TORONTO — An internationally known Canadian researcher stripped of her medical licence for falsifying scientific data and then trying to cover up her deceptions is being allowed to return to practise as a physician even though she remains barred from doing any research.
In a recent 3-2 decision, a disciplinary committee with Ontario's medical regulator concluded Dr. Sophie Jamal had shown remorse, had been punished enough, and was at no risk to reoffend.
"Dr. Jamal has undertaken a critical process of self-examination and personal growth with the aim of understanding the psychological underpinnings of her previous misconduct, and ensuring as much as possible that this will not be repeated in the future," the panel found.
Jamal, 53, was a prominent osteoporosis researcher at Women's College Hospital in Toronto when it was discovered her findings were fraudulent. Among other things, records show she changed patient charts, tampered with supplies of blood and urine, and tried to blame colleagues and a research assistant.
"She instead spun a web of deceit and deception in increasingly frantic efforts to avoid exposure," the panel of the College of Physicians and Surgeons of Ontario said.
Jamal was finally forced to resign positions at the hospital and at the University of Toronto in October 2015 and went to work as a clinical endocrinologist at a Toronto clinic.
Her exposure led to several publications, including the Journal of the American Medical Association, having to retract articles. Her fraudulent research put patients at risk, and caused adverse effects for some enrolled in clinical trials based on her work.
Her colleagues, the hospital and the profession at large all took a reputational hit as a result of her "deceitful, manipulative and devious behaviours," the panel said.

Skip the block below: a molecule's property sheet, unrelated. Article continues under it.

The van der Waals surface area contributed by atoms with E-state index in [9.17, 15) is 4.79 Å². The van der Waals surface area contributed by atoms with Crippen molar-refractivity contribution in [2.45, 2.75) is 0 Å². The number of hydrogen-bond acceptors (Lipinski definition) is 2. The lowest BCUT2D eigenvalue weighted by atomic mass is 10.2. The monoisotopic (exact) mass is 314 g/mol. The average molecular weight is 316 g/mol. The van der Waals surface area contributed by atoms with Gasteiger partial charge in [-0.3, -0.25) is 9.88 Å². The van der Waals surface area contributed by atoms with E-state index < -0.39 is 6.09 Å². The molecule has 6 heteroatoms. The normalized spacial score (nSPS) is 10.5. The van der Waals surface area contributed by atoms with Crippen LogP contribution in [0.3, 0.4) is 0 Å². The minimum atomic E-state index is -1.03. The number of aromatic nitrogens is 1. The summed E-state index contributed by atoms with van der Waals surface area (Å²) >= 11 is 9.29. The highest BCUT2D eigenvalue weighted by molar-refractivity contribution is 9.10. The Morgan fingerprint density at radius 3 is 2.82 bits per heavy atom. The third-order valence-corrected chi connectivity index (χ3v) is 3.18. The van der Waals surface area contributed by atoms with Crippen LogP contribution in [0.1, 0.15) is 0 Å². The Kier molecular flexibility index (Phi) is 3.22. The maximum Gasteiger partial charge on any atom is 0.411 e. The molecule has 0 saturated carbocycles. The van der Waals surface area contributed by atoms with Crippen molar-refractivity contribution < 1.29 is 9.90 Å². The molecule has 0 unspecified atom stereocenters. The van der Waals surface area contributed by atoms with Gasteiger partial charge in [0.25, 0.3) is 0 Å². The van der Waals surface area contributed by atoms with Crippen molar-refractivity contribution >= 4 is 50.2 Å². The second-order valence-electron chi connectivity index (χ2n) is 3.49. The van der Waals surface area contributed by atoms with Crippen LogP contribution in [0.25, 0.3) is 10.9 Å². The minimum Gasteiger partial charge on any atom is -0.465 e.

It was, as one panel member said, likely the "worst case of research fraud dealt with by the college in its history."
As a result, the panel revoked Jamal's medical licence in March 2018. In February, she applied for reinstatement, which was opposed by the college.
Jamal tied her fraudulent conduct in part to her mental health and pressure from parents she said were overbearing.
"Essentially, she stated that she felt driven to succeed academically in order to maintain the facade of high achievement which had been instilled in her since childhood," the panel said.
She said she had suffered from depression for years, was under psychiatric care, and took medication to deal with the problem. She testified that she understood the impact of her misdeeds, apologized for her acts, and said she had begun to repay $253,000 in research money.
For its part, the college pointed to her "history of extensive dishonesty" and argued she was not credible, had not accepted responsibility, and was manipulative.
The disciplinary committee, however, sided with Jamal, saying it found her credible. It cited favourable testimony from several doctors, including her psychiatrist. The panel also noted Jamal no longer did research, had practised as an endocrinologist without problems, and had personal and professional supports.
Two panel members, including its chairman, disagreed. Among other things, they argued she had shown little remorse and that it was unclear whether she could be trusted. Confidence in the profession, they said, would be undermined by returning her licence.
"I have significant concerns about Dr. Jamal's sense of decency, integrity and honesty," Dr. Peeter Poldre wrote. "Dr. Jamal has not yet fully dealt with the professional aspects of her past misconduct."
Besides the research ban, the panel ordered monitoring and supervision as well as ongoing therapy for her mental health issues.
This report by The Canadian Press was first published on May 27, 2020.
Colin Perkel, The Canadian Press